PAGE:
Elections

2014

Campaign contributions are not yet available for the 2014 election cycle.

2012

SEIU contributed $18,202,527 in the 2012 election cycle: $1,818,722 to candidates, $100,000 to leadership PACs, $156,672 to parties, $11,516,999 to 527 committees and $3,359,884 to outside spending groups.[3]

Candidate contributions


CNN report on SEIU's lobbying for Obama's health care proposals

In the 2012 election cycle, SEIU spent a grand total of $1,818,722 on candidate contributions. All but $250 of that money went to Democrats [4]

Top 10 largest SEIU candidate contributions in 2012[4]
Candidate Party State Office Total Desired Result
Barack Obama Democratic Party N/A President $62,366
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Ron Barber Democratic Party AZ House $30,250
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Suzanne Bonamici Democratic Party OR House $20,500
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Christopher Donovan Democratic Party CT House $19,219
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Chris Murphy Democratic Party CT House $15,750
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Heidi Heitkamp Democratic Party ND Senate $15,000
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Tammy Baldwin Democratic Party WI House $14,250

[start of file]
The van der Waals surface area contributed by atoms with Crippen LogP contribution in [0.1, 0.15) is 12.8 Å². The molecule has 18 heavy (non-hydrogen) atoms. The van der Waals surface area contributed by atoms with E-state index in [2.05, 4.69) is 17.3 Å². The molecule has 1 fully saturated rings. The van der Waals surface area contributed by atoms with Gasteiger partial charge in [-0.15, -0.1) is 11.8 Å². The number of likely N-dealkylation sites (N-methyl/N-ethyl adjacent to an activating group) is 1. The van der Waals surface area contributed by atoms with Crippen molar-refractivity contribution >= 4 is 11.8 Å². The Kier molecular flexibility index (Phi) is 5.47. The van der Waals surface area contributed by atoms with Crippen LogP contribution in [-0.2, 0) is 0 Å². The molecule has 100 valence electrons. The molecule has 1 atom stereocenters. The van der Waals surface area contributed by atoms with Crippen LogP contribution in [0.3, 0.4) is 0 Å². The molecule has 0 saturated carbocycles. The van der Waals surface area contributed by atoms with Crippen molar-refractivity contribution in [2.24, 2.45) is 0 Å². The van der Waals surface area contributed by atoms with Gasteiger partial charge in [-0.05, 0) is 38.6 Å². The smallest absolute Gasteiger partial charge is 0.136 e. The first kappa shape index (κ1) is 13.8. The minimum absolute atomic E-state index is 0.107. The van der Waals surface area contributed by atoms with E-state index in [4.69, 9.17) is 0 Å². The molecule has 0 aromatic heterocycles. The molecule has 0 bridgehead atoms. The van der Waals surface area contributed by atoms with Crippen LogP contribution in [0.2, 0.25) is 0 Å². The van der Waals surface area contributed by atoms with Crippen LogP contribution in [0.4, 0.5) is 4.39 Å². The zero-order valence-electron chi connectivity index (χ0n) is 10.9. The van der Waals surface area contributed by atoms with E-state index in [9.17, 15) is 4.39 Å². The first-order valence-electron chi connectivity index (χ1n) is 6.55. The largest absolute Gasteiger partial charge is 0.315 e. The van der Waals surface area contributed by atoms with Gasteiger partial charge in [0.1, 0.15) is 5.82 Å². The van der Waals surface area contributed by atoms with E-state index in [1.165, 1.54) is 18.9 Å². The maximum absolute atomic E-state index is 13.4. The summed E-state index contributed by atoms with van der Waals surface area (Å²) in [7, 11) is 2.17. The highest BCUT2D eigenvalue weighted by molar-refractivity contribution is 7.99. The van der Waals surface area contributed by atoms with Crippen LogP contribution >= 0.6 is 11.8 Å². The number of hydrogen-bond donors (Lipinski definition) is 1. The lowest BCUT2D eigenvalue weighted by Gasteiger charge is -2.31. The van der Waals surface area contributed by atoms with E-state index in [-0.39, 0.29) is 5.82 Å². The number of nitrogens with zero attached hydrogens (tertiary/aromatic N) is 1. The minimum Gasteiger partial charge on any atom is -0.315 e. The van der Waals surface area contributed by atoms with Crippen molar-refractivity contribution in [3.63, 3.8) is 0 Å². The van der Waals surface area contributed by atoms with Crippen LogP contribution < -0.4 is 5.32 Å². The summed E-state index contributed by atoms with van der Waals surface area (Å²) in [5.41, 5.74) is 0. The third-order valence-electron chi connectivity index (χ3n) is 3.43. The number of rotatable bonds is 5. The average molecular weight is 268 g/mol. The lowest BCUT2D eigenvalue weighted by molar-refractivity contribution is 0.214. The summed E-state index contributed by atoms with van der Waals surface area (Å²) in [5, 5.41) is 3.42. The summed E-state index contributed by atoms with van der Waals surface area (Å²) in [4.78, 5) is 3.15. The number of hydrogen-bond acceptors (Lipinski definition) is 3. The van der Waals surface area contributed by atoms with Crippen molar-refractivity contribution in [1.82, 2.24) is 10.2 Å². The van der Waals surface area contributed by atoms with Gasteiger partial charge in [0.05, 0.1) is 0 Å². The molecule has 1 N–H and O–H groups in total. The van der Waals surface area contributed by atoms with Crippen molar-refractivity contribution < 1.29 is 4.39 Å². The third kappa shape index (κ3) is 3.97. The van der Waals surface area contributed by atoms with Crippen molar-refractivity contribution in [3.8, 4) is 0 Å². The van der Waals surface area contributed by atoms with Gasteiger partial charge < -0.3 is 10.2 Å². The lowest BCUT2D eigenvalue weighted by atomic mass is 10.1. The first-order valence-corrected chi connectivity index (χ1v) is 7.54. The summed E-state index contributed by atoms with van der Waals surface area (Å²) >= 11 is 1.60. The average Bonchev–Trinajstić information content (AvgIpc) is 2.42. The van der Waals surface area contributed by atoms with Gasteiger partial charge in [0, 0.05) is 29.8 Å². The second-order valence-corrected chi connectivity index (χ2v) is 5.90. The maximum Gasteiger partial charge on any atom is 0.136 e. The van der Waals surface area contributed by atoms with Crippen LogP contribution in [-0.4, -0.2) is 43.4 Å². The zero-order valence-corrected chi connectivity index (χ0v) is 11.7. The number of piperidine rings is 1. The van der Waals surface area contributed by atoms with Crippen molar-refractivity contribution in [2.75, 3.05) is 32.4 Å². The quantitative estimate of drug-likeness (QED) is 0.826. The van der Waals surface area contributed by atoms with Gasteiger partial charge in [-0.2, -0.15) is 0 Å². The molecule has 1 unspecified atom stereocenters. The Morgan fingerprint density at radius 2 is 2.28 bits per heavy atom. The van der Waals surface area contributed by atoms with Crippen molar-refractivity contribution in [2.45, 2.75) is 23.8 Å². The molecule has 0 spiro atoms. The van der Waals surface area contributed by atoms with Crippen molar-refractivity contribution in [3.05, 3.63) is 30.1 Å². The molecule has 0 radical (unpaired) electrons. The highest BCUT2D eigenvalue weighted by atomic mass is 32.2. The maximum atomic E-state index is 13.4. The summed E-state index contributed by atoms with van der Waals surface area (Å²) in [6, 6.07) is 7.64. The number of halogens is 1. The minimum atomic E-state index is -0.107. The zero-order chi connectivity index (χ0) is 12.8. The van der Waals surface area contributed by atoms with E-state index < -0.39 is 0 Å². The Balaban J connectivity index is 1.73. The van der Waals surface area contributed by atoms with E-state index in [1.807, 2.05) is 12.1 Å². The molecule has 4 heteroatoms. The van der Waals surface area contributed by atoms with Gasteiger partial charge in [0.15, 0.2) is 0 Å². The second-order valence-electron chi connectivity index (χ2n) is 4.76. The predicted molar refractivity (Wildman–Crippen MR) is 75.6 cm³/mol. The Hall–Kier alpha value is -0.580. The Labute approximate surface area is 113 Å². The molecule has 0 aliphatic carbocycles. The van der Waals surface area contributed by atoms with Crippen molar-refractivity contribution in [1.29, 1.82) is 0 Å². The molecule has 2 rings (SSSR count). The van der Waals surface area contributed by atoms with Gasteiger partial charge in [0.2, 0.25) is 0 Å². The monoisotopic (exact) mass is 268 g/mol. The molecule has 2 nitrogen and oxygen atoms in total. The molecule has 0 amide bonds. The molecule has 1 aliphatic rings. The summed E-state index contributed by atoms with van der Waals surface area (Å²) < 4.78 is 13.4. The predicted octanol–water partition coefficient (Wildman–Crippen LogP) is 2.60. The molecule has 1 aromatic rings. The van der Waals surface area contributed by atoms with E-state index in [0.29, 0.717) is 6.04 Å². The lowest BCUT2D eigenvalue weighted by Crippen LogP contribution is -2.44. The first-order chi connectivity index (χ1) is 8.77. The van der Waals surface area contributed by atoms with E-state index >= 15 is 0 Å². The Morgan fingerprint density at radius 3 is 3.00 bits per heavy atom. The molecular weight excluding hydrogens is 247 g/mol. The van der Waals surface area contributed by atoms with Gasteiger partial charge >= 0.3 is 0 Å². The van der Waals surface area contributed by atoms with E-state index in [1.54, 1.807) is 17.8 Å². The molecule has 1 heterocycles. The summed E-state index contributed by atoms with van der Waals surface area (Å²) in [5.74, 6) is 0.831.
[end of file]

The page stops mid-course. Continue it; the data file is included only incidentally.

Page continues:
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Janice Hahn Democratic Party CA House $12,500
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Charles Rangel Democratic Party NY House $12,500
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Hakeem Jeffries Democratic Party NY House $12,250
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Coakley/Brown campaign

U.S. Senate special election, Massachusetts, 2010

In the last week of the January 2010 contest between Scott P. Brown and Martha Coakley in Massachusetts to fill the seat in the United States Senate made vacant by the death of Ted Kennedy, SEIU took out a television ad buy worth "$685,000, one of the "largest of the election" on behalf of Coakley.[5]

Jeff Denham recall

See also: Jeff Denham recall (2008)

The SEIU spent $450,000 in 2008 in a vain attempt to recall California State Senator Jeff Denham, a Republican they sought to punish because he did not vote for their preferred version of the California state budget that year.